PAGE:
60 years after Medgar Evers’ murder, his widow continues a civil rights legacy

Jun 11, 2023, 9:02 PM | Updated: Jun 12, 2023, 2:22 pm

Myrlie Evers, civil right leader and widow of slain civil rights icon Medgar Evers, acknowledges th...

Myrlie Evers, civil right leader and widow of slain civil rights icon Medgar Evers, acknowledges the audience applause after the unveiling of the new park sign for Medgar and Myrlie Evers Home National Monument in Jackson, Miss., Thursday, June 8, 2023. The event was designed to both celebrate recent preservation and protection efforts that extend access to the Evers story and to open a weekend-long commemoration of the 60th anniversary of the 963 assassination of civil rights leader Medgar Evers, Thursday, June 8, 2023. (AP Photo/Rogelio V. Solis)

(AP Photo/Rogelio V. Solis)

JACKSON, Miss. (AP) — At 90, Myrlie Evers-Williams still speaks in a clear, strong voice as she says she terribly misses her first love, civil rights icon Medgar Evers, and as she reflects on his work — and her own — to push the U.S. toward a promise of equality and justice for all.

It’s been 60 years since a white supremacist hid in the darkness of night and assassinated Evers outside the family’s Jackson home, shooting the Mississippi NAACP leader hours after then-President John F. Kennedy gave a televised speech advocating civil rights legislation.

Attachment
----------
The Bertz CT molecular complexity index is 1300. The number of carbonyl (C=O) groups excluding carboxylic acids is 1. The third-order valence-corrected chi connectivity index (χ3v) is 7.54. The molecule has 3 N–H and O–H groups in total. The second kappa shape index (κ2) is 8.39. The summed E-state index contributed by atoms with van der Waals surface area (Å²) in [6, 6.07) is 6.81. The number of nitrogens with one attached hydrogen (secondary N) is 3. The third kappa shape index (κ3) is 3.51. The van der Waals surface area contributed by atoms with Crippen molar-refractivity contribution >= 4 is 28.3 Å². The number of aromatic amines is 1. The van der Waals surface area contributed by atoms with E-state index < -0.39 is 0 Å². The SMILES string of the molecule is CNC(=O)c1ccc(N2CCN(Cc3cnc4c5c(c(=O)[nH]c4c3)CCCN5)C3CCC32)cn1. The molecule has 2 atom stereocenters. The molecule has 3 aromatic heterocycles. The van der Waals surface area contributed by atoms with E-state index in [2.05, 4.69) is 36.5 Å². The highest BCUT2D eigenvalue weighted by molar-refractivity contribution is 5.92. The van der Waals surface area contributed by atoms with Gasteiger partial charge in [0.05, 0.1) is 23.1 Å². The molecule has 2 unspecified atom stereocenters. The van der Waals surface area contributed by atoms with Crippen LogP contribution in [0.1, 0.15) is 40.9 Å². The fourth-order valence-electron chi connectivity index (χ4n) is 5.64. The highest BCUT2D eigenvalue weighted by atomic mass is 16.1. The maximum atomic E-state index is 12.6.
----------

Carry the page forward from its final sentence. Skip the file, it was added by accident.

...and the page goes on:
Evers-Williams and the couple’s three young children were in the house. After hearing the crack of a rifle, she rushed to her mortally wounded husband, who lay bleeding in the carport.

“Medgar is so very much a part of me, and he’s here,” Evers-Williams told about 200 people who gathered on a hot and humid morning last week for the ceremonial opening of the Medgar and Myrlie Evers Home National Monument, a unit of the National Park Service.

The monument is in a subdivision where people still raise families in modest two- and three-bedroom homes. A large bouquet of red roses and daisies stood in the carport Monday at the Evers home, which is open for tours by appointment. No appointment is needed at the new visitors’ space nearby, which has a herb and vegetable garden.

Evers was a World War II veteran who fought in Europe and then faced the hostile realities of a deeply segregated society after returning home to Mississippi. As the first field secretary of the Mississippi NAACP beginning in 1954, he led voter registration drives and boycotts to push for racial equality. He also investigated lynchings, beatings and other violence that Black residents suffered at the hands of white segregationists. His wife worked alongside him as his secretary.

“When my husband was shot at the doorstep of our home — June 12, 1963 — I thought my life was over,” Evers-Williams said. “And I realized it was just beginning because there were three children — Medgar’s children, my children — who were looking up to me.”

Mississippi’s white power structure in the early 1960s prevented most Black people from registering to vote, and most public schools remained segregated until 1970.

Evers-Williams said her home state needed to overcome division and “show the rest of this nation that Mississippi was not at the bottom of the heap, but that we could rise to be what we should be.” She and the children moved to California in 1964, and she raised them there.

In 1976, she married Walter Williams, a longshoreman and union activist.